Smallest MLB Stadium Dimensions & Fields
Last Updated: April 15, 2023
Even though all Major League Baseball stadiums appear very similar, no two MLB stadiums are designed the same.
Of course, all official stadiums must be built with certain features and distances in mind, but at the same time, they can and do come in different shapes and sizes.
This is not common in other popular sports, such as basketball or football, since all fields or floors must be the same width and length.
In Major League Baseball, this is not the case, and in the following article, we examine some interesting MLB stadium dimensions, focusing on the smallest MLB stadium.
It also should be noted that certain MLB stadiums, due to their different dimensions favor hitters, while others are more advantageous to hurlers.
Also, MLB outfields come with a great variety of different field dimensions to keep everyone entertained.
At the same time, stadiums have to follow fairly strict construction and dimension rules when it comes to the pitcher and infield mound.
Let’s take a look at some of the smallest MLB stadiums in the world and the reasons and implications behind their tiny dimensions.
Shortest MLB Stadium – Fenway Park
The shortest Major League Baseball stadium is Fenway Park which measures 390 feet to the central field, 203 feet on the right field line, and 310 on the left field line.
The smallest MLB stadium is located in Boston, Massachusetts, at 4 Jersey Street. The construction of kicked off in September 1911, and the stadium officially opened on April 20, 1912. The stadium has a capacity of over 37,000 spectators.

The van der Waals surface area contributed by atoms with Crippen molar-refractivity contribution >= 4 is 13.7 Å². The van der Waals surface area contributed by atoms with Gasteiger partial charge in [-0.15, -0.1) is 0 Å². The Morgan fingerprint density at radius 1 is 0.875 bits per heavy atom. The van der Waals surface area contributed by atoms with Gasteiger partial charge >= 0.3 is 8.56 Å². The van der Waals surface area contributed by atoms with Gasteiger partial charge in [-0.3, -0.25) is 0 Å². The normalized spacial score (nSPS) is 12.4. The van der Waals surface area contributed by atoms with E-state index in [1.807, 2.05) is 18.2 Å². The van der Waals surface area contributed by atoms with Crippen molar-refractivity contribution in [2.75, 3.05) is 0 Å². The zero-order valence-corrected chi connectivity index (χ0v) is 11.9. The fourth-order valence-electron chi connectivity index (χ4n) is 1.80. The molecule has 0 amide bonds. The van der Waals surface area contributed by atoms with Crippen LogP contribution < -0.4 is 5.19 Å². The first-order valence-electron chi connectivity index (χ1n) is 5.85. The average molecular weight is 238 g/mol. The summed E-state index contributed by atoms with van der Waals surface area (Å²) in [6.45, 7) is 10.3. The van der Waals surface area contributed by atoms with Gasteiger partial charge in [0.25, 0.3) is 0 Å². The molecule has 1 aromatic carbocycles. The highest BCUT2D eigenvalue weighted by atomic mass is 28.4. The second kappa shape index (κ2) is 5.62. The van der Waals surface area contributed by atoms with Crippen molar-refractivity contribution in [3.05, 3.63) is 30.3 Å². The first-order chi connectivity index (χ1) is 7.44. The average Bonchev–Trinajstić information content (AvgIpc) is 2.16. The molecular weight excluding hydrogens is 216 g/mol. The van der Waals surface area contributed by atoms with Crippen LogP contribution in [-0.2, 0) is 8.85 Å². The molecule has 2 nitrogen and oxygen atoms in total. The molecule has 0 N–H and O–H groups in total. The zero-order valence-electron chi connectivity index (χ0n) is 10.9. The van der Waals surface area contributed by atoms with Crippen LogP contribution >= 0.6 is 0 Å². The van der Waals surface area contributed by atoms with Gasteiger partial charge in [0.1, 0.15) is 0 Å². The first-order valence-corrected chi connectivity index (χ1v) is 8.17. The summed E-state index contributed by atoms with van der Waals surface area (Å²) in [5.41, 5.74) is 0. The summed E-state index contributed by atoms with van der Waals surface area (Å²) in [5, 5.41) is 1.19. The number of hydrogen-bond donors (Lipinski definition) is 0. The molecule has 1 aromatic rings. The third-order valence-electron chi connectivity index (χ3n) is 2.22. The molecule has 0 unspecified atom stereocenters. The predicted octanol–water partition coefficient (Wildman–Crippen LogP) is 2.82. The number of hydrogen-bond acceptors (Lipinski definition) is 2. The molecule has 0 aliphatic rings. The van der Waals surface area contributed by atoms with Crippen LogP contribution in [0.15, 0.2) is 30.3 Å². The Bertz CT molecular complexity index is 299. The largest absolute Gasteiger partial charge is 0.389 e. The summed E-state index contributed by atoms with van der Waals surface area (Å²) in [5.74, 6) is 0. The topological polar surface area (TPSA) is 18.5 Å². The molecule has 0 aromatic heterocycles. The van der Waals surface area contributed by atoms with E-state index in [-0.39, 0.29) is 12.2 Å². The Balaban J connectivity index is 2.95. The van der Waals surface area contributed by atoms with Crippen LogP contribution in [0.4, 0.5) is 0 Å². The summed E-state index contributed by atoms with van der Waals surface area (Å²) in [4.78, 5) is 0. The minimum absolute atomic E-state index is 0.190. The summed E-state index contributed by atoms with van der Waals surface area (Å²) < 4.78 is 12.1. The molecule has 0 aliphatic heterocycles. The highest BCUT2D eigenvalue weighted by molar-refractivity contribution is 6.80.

Still, this is not the smallest MLB stadium by capacity, as this title belongs to the Tropicana Field, which has a capacity of just around 25,000 people.
Back to the iconic Fenway Park, this stadium is not only famous for being associated with the Boston Red Sox but also for some of the most unique stadium features in Major League Baseball.
One of the most unique features is Fenway park’s center field.
It is significantly shorter in comparison to other MLB stadiums and has eighteen-foot-tall barricades on all sides.
For many years, Fenway Park was all hitters’ favorite due to its peculiar angles and a greater space on the right side of the field.
The oldest MLB stadium, which is still in use, also has the smallest MLB field, as we briefly discussed in the first section. The famous Green Monster is located on the left side of the field, standing proudly at 37’2” tall.
Despite being around eight feet shorter, the right field wall is much more difficult to get to. To sneak the ball over the wall in the corner, a right-handed batter must hit it almost directly to the line.
With this in mind, the smallest baseball stadium is not particularly advantageous to home run hitters. However, it does encourage doubles, and it had the highest doubles factor between 2003 and 2009.
Smallest MLB Stadium – Tropicana Field
This leads us to the smallest baseball stadium by capacity and ballpark dimensions. That title goes to the Tropicana Field, the home of the Tampa Bay Rays.
The Tropicana Bay, formerly the ThunderDome and Florida Suncoast Dome, is located in St. Petersburg, in Florida. The stadium opened on the March 3, 1990.
The smallest baseball stadium was renovated in 2014, and the cost of renovation exceeded $130 million. Aside from being home to the Tampa Bay Rays, the multi-purpose Tropicana Field stadium hosts college football and bowl games.